Most wanted to focus and debate whether he was pushed out or not, which is part of the story, but no even talked about Real as a company or how this might even impact their business. The CEO of a company for 16 years just stepped down, what does this mean to Real? How will this impact their revenue and business? No one’s talking about any of that. Why?
    As a reader, not a blogger, that’s what I would want to read about. Yes, I know you and have much more knowledge than most of the other blogs out there and I’ve always like that PaidContent tends to focus more on the business angle of stories.
    But I was disappointed that the story was only that the CEO is stepping down, with no mention of the impact that might have on Real. Ok, so Rob left, but he is leaving behind a company with half a billion in revenue. What happens to them now? What’s the impact? It’s clear that looking at the comments on many of the blogs that a lot of folks don’t even know who Real is anymore, what they do or where they get their revenue. That’s a story in of itself.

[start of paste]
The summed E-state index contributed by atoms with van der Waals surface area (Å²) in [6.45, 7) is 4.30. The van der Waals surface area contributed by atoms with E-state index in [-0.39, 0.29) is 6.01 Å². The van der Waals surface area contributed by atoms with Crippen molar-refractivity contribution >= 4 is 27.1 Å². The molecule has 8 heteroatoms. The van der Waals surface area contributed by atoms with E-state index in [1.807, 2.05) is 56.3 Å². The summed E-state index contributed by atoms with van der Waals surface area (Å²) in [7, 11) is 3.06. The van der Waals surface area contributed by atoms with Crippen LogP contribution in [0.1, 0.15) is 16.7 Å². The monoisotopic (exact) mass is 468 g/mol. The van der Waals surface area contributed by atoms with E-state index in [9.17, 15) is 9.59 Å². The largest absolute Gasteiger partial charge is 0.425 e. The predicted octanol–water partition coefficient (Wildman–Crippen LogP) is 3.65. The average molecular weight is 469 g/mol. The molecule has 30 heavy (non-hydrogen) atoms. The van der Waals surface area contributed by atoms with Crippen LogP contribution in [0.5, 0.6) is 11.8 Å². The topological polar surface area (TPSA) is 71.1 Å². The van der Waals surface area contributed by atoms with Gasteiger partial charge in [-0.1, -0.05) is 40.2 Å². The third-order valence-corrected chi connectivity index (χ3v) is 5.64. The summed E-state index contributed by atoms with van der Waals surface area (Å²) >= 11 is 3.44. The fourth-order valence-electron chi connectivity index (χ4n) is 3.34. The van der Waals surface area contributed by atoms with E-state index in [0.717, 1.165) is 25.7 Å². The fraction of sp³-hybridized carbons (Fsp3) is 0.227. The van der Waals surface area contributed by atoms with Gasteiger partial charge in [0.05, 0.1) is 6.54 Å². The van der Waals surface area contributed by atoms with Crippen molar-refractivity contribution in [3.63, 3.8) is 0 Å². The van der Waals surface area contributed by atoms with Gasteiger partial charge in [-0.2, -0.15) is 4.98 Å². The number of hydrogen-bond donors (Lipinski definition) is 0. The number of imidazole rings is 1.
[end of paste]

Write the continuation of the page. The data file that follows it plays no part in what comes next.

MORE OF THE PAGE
I am interested in what you and others have to say on the subject and wanted to read more about that, but no one provided anything more than simply reporting on the news.

  • Interesting post, and good discussion here on how bloggers/journalists cover the news.
    As technology journalists here in Seattle, we certainly covered the news. And my colleague, Todd Bishop, tried to put the news event in perspective in his initial post. (Note many of the comments support the thesis in your post above)
    But we’ve also been following up on the story. I took a look at the entrepreneurial impact of RealNetworks in Seattle in this story:
    And we’ve followed up today with more news on the stock surge. We’ve got other stories planned too, providing analysis on what’s going on with the company and where they are headed. That story may take a little time, since it requires more in-depth reporting.